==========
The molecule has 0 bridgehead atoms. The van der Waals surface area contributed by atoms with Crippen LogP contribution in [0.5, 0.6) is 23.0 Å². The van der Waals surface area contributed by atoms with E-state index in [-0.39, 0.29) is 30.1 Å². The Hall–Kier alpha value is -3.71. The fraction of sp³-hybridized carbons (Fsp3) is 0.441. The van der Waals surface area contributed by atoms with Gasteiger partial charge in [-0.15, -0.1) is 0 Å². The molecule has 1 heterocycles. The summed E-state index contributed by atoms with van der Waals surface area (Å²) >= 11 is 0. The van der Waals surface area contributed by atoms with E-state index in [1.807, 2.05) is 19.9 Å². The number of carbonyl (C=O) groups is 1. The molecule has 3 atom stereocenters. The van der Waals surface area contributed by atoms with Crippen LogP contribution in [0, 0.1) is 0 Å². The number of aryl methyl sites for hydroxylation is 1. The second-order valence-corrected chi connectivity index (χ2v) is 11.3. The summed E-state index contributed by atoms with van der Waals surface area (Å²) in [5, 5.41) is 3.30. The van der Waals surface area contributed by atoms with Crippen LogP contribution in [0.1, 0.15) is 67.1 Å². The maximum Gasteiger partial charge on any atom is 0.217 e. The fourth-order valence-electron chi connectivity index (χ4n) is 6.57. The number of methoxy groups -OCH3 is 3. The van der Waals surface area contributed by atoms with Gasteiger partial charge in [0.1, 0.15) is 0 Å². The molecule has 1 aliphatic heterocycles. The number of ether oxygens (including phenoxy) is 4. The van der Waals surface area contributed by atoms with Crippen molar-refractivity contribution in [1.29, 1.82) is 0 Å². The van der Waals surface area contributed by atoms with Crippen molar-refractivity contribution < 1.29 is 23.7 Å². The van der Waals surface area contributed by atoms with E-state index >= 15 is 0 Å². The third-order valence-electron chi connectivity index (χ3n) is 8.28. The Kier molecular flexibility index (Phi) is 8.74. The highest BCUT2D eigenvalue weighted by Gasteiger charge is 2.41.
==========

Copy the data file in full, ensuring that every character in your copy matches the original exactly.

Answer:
The molecule has 0 bridgehead atoms. The van der Waals surface area contributed by atoms with Crippen LogP contribution in [0.5, 0.6) is 23.0 Å². The van der Waals surface area contributed by atoms with E-state index in [-0.39, 0.29) is 30.1 Å². The Hall–Kier alpha value is -3.71. The fraction of sp³-hybridized carbons (Fsp3) is 0.441. The van der Waals surface area contributed by atoms with Gasteiger partial charge in [-0.15, -0.1) is 0 Å². The molecule has 1 heterocycles. The summed E-state index contributed by atoms with van der Waals surface area (Å²) >= 11 is 0. The van der Waals surface area contributed by atoms with E-state index in [1.807, 2.05) is 19.9 Å². The number of carbonyl (C=O) groups is 1. The molecule has 3 atom stereocenters. The van der Waals surface area contributed by atoms with Crippen LogP contribution in [0, 0.1) is 0 Å². The number of aryl methyl sites for hydroxylation is 1. The second-order valence-corrected chi connectivity index (χ2v) is 11.3. The summed E-state index contributed by atoms with van der Waals surface area (Å²) in [5, 5.41) is 3.30. The van der Waals surface area contributed by atoms with Crippen LogP contribution in [0.1, 0.15) is 67.1 Å². The maximum Gasteiger partial charge on any atom is 0.217 e. The fourth-order valence-electron chi connectivity index (χ4n) is 6.57. The number of methoxy groups -OCH3 is 3. The van der Waals surface area contributed by atoms with Gasteiger partial charge in [0.1, 0.15) is 0 Å². The molecule has 1 aliphatic heterocycles. The number of ether oxygens (including phenoxy) is 4. The van der Waals surface area contributed by atoms with Crippen molar-refractivity contribution in [1.29, 1.82) is 0 Å². The van der Waals surface area contributed by atoms with Crippen molar-refractivity contribution < 1.29 is 23.7 Å². The van der Waals surface area contributed by atoms with E-state index >= 15 is 0 Å². The third-order valence-electron chi connectivity index (χ3n) is 8.28. The Kier molecular flexibility index (Phi) is 8.74. The highest BCUT2D eigenvalue weighted by Gasteiger charge is 2.41.